Gerald as a Cartoon Dog (A5 ink and coloured pencil on brown wrapping paper 2015)
I can still get emotional thinking about our rescue greyhound, Gerald, who died a year ago yesterday. A survivor of the cruel sport of greyhound racing, he was dumped on the Dog’s Trust when his racing form no longer made financial sense for his owners. However he became a much-loved member of our household for five years, around four and a half of which he spent on our living room couch.
Greyhounds are wonderful subjects to draw and paint: their taut, angular bodies naturally fall into interesting poses. After a few hours spent lying on his belly, Gerald would flip himself over onto his back and his smooth, sleek profile would change to a peculiar tangle of limbs and bony paws.
Gerald (60cms x 40cms charcoal on Hahnemuehle Nostalgie paper 2013)
Greyhounds are also splendid animals to talk to. You don’t get much in return, but they’re excellent listeners.
My partner, Sarah, and others speak highly of morning pages, a concept invented some years ago by creativity guru Julia Cameron. It involves producing a prescribed number of pages of stream-of-consciousness writing first thing every day. I’d often wondered if the same concept could be applied to drawing.
Last weekend I had a couple of clear hours to paint, and I was determined to finish another troublesome little oil painting that had been sitting on the easel for a couple of weeks. I decided to start by filling an A4 sheet of paper with morning pages style sketches (above). This differs from the usual loosening-up exercises in a number of ways: the drawings must come from the imagination (even if I did fall back on chilli peppers more than once!); the pen should keep moving – no over-refining or fine detail; there should be no attempt to produce ‘showable’ results (I wasn’t intending to include them here at that stage).
I found the exercise supremely liberating. It didn’t matter what I drew or how well I drew it: the only goal was to fill the page. At the end of it I felt in a creative frame of mind and my hand had been moving in a drawing way rather than, say, a making coffee way or tidying the weekend newspapers way. After a short piece of displacement activity (slapping gesso on a couple of panels in the garage) I was able to confront the nectarine painting without the usual period of self-doubt and indeed managed to finish it (apart from some minor adjustments, when it dries, to the shadow on the tablecloth):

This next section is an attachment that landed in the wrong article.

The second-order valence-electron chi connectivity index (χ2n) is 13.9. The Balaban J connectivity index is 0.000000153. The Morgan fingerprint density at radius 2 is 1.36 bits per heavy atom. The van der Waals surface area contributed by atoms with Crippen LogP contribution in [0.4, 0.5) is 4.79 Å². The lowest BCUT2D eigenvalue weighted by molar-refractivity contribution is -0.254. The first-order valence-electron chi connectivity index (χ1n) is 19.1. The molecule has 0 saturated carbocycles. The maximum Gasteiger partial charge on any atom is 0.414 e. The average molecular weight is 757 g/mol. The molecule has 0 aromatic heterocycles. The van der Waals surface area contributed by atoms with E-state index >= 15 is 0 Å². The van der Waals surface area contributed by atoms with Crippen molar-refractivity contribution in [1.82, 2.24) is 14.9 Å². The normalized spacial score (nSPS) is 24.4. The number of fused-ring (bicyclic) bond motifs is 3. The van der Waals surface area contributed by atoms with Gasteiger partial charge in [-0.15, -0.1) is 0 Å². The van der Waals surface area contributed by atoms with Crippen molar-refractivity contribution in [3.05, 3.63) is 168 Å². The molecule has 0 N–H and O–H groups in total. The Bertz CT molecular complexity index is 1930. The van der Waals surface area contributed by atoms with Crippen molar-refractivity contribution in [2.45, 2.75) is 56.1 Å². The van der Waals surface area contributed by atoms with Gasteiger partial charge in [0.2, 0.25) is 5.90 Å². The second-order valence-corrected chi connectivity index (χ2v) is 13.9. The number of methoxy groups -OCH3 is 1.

Nectarine (15cms x 15cms oil on board 2015)
I’m sure it’s only a variation on practices that full-time artists use constantly, but I’m eager to try it again and also see if it works for those times when nothing goes right.
Let’s have something of a break from my work this week and turn our attention to a real master.
Forty years ago, when I was a young student hoping to become a book illustrator, I wrote to the great Edward Ardizzone for advice. Tactfully, he didn’t say anything about the couple of drawings I’d sent to him for appraisal, but instead took the time to send me this handwritten letter full of useful tips about improving one’s technique. The closing sentence never fails to move me: ‘I lived poorly just painting pictures & illustrating books, which thank god has payed [sic] off in the end’.
Ardizzone’s loose and flowing style is difficult to imitate. Last night I tried to copy his drawing of a woman who had fallen asleep in the corner of a bar, watched by her concerned whippet. In Ardizzone’s drawing it was a touching vignette of someone who was drinking to forget: her face, tucked into her coat collar, was just three lines – two for her closed eyes, and an inverted 7 for her nose. Trying to reproduce that was impossible for me: my version looked cartoonish where Ardizzone’s looked poignant, primitive where his looked delicate. I had a little more success trying to adapt a drawing he did of a wine connoisseur:
The Connoisseur, after Ardizzone (10 cms x 10cms ink on sketchbook page 2015)
Such freshness can be difficult to achieve: the apparent simplicity of Ardizzone’s style comes from a lifetime of practice.
Dimity & Other Stories (37 x 17cms ink on Farrow & Ball paint sample card 2015)
Click on image to enlarge
…but each one is only 3cms wide and 2cms deep.
The weekend before last, among the advertising inserts in my copy of the Saturday Guardian was a Farrow & Ball colour chart for their range of household paints. There are two things you need to know about Farrow & Ball: their environmentally-friendly paints have a lovely chalky quality and they give them weird names. You can paint your living room in Dead Salmon, if you wish, or Churlish Green, Elephant’s Breath, Down Pipe or Pale Hound.
These pristine little rectangles were just too tempting. At first I just drew what their names suggested – a bone for Bone, a piece of knotted string for String – but then tried to be a little more creative. Surely Cornforth White is a jovial old cove for whom the sun is always over the yardarm; Clunch is an enthusiastic hug in the middle of the day; and Blackened could only be a man with a comedy exploding cigar.
So here is part one of my Farrow & Ball colour chart drawing project, largely drawn with an old-fashioned dip pen rather than the Uniball Deluxe Fine I normally use. Part two depends on continued inspiration and, more important, stamina.